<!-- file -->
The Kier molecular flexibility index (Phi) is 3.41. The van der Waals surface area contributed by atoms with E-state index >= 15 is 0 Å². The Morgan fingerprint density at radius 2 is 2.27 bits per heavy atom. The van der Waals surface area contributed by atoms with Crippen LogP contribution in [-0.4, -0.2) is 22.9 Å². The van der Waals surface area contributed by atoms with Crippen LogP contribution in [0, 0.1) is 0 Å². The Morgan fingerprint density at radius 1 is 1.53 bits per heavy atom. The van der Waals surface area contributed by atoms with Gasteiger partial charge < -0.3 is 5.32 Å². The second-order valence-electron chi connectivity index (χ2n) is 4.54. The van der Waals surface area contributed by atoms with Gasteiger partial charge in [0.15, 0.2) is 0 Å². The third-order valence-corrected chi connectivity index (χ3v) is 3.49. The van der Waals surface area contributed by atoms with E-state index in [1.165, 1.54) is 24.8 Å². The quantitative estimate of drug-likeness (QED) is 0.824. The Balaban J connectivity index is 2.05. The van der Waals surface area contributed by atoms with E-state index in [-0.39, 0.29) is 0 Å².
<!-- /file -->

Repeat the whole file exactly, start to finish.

The Kier molecular flexibility index (Phi) is 3.41. The van der Waals surface area contributed by atoms with E-state index >= 15 is 0 Å². The Morgan fingerprint density at radius 2 is 2.27 bits per heavy atom. The van der Waals surface area contributed by atoms with Crippen LogP contribution in [-0.4, -0.2) is 22.9 Å². The van der Waals surface area contributed by atoms with Crippen LogP contribution in [0, 0.1) is 0 Å². The Morgan fingerprint density at radius 1 is 1.53 bits per heavy atom. The van der Waals surface area contributed by atoms with Gasteiger partial charge < -0.3 is 5.32 Å². The second-order valence-electron chi connectivity index (χ2n) is 4.54. The van der Waals surface area contributed by atoms with Gasteiger partial charge in [0.15, 0.2) is 0 Å². The third-order valence-corrected chi connectivity index (χ3v) is 3.49. The van der Waals surface area contributed by atoms with E-state index in [1.165, 1.54) is 24.8 Å². The quantitative estimate of drug-likeness (QED) is 0.824. The Balaban J connectivity index is 2.05. The van der Waals surface area contributed by atoms with E-state index in [-0.39, 0.29) is 0 Å².